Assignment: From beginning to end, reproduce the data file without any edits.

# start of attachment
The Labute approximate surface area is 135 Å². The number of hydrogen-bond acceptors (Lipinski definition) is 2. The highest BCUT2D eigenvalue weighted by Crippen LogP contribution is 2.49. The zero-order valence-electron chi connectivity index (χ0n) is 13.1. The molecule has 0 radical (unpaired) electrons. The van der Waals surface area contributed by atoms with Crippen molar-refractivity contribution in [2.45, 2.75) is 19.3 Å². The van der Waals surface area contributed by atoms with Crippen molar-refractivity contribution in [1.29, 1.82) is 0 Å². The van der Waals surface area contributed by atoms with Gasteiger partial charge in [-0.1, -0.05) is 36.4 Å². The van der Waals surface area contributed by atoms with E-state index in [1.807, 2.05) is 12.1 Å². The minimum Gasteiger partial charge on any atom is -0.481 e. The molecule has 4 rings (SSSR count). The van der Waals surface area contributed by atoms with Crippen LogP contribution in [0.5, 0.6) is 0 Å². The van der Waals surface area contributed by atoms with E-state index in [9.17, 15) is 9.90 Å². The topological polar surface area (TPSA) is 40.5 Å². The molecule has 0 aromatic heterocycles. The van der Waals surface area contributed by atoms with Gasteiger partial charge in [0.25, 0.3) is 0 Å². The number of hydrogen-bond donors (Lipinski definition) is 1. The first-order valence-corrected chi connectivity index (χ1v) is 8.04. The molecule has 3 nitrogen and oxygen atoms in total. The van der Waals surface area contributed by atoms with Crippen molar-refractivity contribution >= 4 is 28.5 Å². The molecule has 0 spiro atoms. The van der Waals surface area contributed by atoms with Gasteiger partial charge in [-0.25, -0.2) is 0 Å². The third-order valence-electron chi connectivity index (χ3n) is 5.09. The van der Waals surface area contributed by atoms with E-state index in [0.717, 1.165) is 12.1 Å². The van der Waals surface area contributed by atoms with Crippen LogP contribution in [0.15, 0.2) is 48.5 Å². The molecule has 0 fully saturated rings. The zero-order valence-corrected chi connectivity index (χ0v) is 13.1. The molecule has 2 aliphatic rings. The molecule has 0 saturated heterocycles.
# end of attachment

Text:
The Labute approximate surface area is 135 Å². The number of hydrogen-bond acceptors (Lipinski definition) is 2. The highest BCUT2D eigenvalue weighted by Crippen LogP contribution is 2.49. The zero-order valence-electron chi connectivity index (χ0n) is 13.1. The molecule has 0 radical (unpaired) electrons. The van der Waals surface area contributed by atoms with Crippen molar-refractivity contribution in [2.45, 2.75) is 19.3 Å². The van der Waals surface area contributed by atoms with Crippen molar-refractivity contribution in [1.29, 1.82) is 0 Å². The van der Waals surface area contributed by atoms with Gasteiger partial charge in [-0.1, -0.05) is 36.4 Å². The van der Waals surface area contributed by atoms with E-state index in [1.807, 2.05) is 12.1 Å². The minimum Gasteiger partial charge on any atom is -0.481 e. The molecule has 4 rings (SSSR count). The van der Waals surface area contributed by atoms with Crippen LogP contribution in [0.5, 0.6) is 0 Å². The van der Waals surface area contributed by atoms with E-state index in [9.17, 15) is 9.90 Å². The topological polar surface area (TPSA) is 40.5 Å². The molecule has 0 aromatic heterocycles. The van der Waals surface area contributed by atoms with Gasteiger partial charge in [0.25, 0.3) is 0 Å². The number of hydrogen-bond donors (Lipinski definition) is 1. The first-order valence-corrected chi connectivity index (χ1v) is 8.04. The molecule has 3 nitrogen and oxygen atoms in total. The van der Waals surface area contributed by atoms with Crippen molar-refractivity contribution >= 4 is 28.5 Å². The molecule has 0 spiro atoms. The van der Waals surface area contributed by atoms with Gasteiger partial charge in [-0.25, -0.2) is 0 Å². The third-order valence-electron chi connectivity index (χ3n) is 5.09. The van der Waals surface area contributed by atoms with E-state index in [0.717, 1.165) is 12.1 Å². The van der Waals surface area contributed by atoms with Crippen LogP contribution in [0.15, 0.2) is 48.5 Å². The molecule has 0 fully saturated rings. The zero-order valence-corrected chi connectivity index (χ0v) is 13.1. The molecule has 2 aliphatic rings. The molecule has 0 saturated heterocycles.